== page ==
Set up a Golden Image for Disaster Recovery and Scaling

Golden images allow users to rapidly deploy additional nodes to a service, as well as provide a baseline to build a disaster recovery plan.  Golden images are **not** full backups, nor are they meant to be a one-stop-shop for emergencies.  Rather they are meant to be a supplementary tool in order to recover from issues quicker and scale rapidly as needed.

What is a golden image?

Simply put, a golden image is a copy of a working server intended to provide a baseline of installed applications and services during a build-out or recovery scenario.  It is important to note that up-to-date data regarding those services and applications is not included in a golden image.  These images are meant to simply get the working ‘bones’ of a server in place, to allow other systems to fill in the ‘muscle’ (your data) later.  

What is the advantage of a golden image?

Golden images allow for two key advantages.  The first is speed.  Creating a server from an image with the necessary applications and services already installed and configured is often much faster than spinning up a fresh server and starting from scratch installing everything.  It also means less headaches and mistakes made during a scenario where time is critical and techs are stressed, such as during an emergency outage.

Speed also comes in to play here with the time to restore services.  If a user were to use a ‘regular’ image instead, it may contain much more data and thus take longer to create a server from.  Often times, a combined method of a golden image + a backup system restore is quicker than trying to lump the applications and the data together in one massive restore or image.

The second advantage is convenience and accuracy.  Once a golden image is created and tested to ensure it is working as intended, it will work that same way until updated or replaced with a new image.  This means in the event that a server needs to be replaced or restored that a vetted working device will be put in its place and you know exactly what to expect of the replacement device.

Creating a golden image

Creating a golden image is pretty straightforward, as it is essentially the same process as taking a regular server image of any server.  However, the differentiator for a golden image is it is meant to only backup the server’s applications and services and their configurations.  Any data included on a golden image will reduce its effectiveness as the image is meant to be as lightweight as possible to speed up recovery times.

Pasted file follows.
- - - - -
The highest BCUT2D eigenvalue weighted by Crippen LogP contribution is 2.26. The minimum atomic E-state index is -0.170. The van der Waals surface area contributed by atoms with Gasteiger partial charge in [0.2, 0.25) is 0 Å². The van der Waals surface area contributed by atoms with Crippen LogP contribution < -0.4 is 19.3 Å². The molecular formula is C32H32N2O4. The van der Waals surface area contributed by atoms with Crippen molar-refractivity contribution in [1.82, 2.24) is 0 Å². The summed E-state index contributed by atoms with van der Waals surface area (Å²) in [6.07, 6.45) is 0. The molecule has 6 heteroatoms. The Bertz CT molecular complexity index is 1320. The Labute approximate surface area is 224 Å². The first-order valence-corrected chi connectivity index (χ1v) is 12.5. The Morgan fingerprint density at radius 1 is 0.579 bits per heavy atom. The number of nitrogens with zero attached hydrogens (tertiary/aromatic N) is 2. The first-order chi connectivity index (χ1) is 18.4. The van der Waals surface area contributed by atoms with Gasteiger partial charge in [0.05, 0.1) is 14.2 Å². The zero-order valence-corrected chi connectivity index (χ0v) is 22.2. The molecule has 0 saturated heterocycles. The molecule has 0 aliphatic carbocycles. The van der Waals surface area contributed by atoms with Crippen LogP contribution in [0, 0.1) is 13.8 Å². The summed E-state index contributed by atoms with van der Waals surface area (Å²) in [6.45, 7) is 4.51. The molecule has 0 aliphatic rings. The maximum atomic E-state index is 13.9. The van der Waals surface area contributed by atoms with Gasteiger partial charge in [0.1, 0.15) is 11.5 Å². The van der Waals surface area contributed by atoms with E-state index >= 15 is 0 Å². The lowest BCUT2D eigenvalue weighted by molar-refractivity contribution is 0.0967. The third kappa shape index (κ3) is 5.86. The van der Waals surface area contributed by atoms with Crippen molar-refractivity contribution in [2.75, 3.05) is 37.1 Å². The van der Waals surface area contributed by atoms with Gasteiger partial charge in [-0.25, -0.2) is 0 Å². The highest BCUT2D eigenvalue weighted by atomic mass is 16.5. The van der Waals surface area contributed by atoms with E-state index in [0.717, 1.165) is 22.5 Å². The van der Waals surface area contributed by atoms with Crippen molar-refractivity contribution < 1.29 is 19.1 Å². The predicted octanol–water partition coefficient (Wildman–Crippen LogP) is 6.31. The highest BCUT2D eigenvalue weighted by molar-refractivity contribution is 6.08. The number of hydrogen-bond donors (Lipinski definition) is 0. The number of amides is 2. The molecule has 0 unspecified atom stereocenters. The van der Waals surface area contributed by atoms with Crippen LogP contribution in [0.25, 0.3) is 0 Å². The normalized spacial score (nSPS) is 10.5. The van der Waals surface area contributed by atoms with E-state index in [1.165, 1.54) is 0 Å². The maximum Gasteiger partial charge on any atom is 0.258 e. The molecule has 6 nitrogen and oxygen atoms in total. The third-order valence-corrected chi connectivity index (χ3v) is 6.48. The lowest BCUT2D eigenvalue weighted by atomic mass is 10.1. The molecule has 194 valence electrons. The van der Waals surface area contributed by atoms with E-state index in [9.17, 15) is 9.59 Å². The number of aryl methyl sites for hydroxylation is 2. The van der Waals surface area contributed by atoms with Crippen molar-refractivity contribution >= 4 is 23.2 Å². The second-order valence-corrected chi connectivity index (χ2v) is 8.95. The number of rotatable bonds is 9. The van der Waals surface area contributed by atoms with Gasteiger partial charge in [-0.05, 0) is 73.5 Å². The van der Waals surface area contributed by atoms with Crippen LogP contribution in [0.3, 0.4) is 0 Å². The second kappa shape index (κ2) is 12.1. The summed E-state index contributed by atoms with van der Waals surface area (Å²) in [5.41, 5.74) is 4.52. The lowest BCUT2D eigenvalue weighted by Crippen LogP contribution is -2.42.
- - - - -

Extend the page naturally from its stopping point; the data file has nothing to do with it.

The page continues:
As such the recommended process for creating a golden image is to start from a fresh new server.  Take this server, and configure it with the applications and services you would place on one of your production servers.  Once you have everything installed and configured, you would normally add a copy of the most recent data and then add it into your node rotation.  However, in this case, we want to take an image of the server before data is added.

The newly created image should be a working golden image, but it is recommended to test the image prior to including it in your build out and disaster recovery plans.  A test of the image can be considered valid if you can spin up a server from it, restore data, and the server works as intended for the pool it would be entering. 

If additional steps are needed for any reason, you may wish to perform them and re-image to include them ahead of time. Be careful not to include any test data in the image if tweaks are needed, as this will bloat the image and cut down on the speed advantage a golden image provides.

Repeat the above process to create additional golden images for the various server roles in your environment.  Once done you should have a set of images that allow you to recover faster from emergencies as well as ease the pain of building out additional resources for an environment.

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